News Archive

Image - The ideas man at the interface of engineering and medicine

The ideas man at the interface of engineering and medicine

Tuesday, 9 August 2016

An exquisite example of research in action, orthopaedic researcher and surgeon Bill Walsh and his team are inventing the biomedical devices of the future.

Professor Bill Walsh is a dynamo. His energy and passion are so vibrant, I swear I can see lightbulbs popping out of his head every few seconds as we talk.

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Image - Animal studies show new cancer nanomedicine reduces pancreatic tumour growth

Animal studies show new cancer nanomedicine reduces pancreatic tumour growth

Tuesday, 9 August 2016

Australian cancer researchers have developed a highly promising technology to deliver gene-silencing drugs to treat pancreatic cancer – the most chemo-resistant and deadly cancer in Australia.

When tested in mice, the new nanomedicine resulted in a 50 per cent reduction in the growth of tumours and reduced the spread of pancreatic cancer.

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Image - Surviving cancer – at what cost?

Surviving cancer – at what cost?

Wednesday, 15 June 2016

Understanding how chemotherapy-induced nerve damage impacts on the quality of life of Australia’s cancer survivors is the goal of a new survey launched by UNSW.

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National Survey of Cancer Survivors

Wednesday, 8 June 2016

Researchers at UNSW Australia are seeking volunteers who have received neurotoxic chemotherapy (i.e. chemotherapy that can cause damage to the nerves) as a treatment for cancer to complete an online survey. Through this survey, we hope to better understand the impact of side effects of chemotherapy on the lives of Australian cancer survivors.

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Image - Two Thousand Consents and Counting

Two Thousand Consents and Counting

Thursday, 21 April 2016

 

The receipt of the 2000th HSA Biobank patient consent form this month marks a significant milestone for the biobank project, reaffirming the bank as one of the most valuable translational research resources in NSW.

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Image - Repairing DNA damage in the human body – new insights into how cancers develop

Repairing DNA damage in the human body – new insights into how cancers develop

Thursday, 14 April 2016

UNSW medical scientists have discovered that DNA repair is compromised at important regions of our genome, shedding new light on how cancers develop in the human body.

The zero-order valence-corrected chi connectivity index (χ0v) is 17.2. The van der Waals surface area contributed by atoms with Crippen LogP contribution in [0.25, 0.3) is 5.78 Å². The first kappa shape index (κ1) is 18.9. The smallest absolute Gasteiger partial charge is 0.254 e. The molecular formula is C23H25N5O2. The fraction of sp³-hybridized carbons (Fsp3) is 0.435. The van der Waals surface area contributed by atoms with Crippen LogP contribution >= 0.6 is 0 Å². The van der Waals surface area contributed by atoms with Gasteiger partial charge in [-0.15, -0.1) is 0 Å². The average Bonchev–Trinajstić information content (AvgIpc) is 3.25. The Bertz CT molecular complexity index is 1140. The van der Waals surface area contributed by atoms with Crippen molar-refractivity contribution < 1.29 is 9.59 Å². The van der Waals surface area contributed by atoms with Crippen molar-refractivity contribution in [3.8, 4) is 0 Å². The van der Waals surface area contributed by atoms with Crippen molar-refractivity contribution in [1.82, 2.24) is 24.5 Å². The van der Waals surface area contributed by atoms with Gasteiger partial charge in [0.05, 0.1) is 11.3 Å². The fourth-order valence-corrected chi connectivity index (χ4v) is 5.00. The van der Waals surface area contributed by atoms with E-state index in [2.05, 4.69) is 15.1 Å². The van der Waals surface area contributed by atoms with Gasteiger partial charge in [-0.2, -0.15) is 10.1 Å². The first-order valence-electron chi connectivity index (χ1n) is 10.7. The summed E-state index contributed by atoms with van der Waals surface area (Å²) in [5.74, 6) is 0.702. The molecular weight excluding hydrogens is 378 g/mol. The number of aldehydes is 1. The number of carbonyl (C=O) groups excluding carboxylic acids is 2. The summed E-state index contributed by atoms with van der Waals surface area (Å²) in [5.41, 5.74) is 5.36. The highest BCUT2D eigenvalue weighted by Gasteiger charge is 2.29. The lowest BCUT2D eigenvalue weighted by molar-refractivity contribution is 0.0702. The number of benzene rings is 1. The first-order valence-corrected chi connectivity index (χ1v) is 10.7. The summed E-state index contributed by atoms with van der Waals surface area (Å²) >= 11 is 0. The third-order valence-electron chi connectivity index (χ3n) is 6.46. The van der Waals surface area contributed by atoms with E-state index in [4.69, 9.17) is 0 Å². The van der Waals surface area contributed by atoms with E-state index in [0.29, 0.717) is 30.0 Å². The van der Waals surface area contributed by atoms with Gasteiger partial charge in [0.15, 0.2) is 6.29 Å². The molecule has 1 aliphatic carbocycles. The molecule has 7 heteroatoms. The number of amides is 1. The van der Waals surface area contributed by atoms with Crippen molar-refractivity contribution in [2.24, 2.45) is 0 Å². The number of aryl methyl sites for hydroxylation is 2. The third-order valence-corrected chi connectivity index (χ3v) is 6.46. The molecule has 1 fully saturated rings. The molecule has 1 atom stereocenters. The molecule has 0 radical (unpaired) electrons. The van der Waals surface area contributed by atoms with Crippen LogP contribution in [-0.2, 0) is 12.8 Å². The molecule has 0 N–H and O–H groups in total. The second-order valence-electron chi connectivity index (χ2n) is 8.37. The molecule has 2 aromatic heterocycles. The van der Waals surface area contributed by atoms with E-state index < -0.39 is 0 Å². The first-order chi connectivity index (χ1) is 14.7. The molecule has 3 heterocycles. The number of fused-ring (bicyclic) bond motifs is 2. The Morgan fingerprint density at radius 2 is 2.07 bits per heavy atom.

Repairing damage in DNA from anything that causes a mutation, such as UV radiation and tobacco smoke, is a fundamental process that protects our cells from becoming cancerous.

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Australian doctors closer to growing bone and tissue

Wednesday, 6 April 2016

In a remarkable medical advance Australian doctors believe they are close to regrowing human bone and tissue damaged by injury, illness – even old age. Dr Andrew Rochford reports. Find the original story here.

 

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Image - Regenerating body parts: how we can transform fat cells into stem cells to repair spinal disc injuries

Regenerating body parts: how we can transform fat cells into stem cells to repair spinal disc injuries

Tuesday, 5 April 2016

OPINION: We often hear about the next big thing in stem cell therapy, though few of these promises eventuate or are backed up by evidence.

Well, we think we’re close to a genuine breakthrough in stem cell therapy, based on new research published today in Proceedings of the National Academy of Sciences.

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Image - Stem cell therapies are advancing but will Australian patients be left behind?

Stem cell therapies are advancing but will Australian patients be left behind?

Tuesday, 22 March 2016

OPINION: Discoveries in stem cell science over the past decade are finally starting to reach the clinic. Current clinical trials are evaluating stem cell therapies for conditions ranging from eye disease to AIDS.

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Image - Orthopaedic Research Society Annual Meeting 2016

Orthopaedic Research Society Annual Meeting 2016

Tuesday, 29 March 2016

The ORS Annual Meeting attracts over 3,000 attendees with an interest in orthopaedic research including clinicians, surgeons, residents, veterinarians, basic scientists, and engineers.

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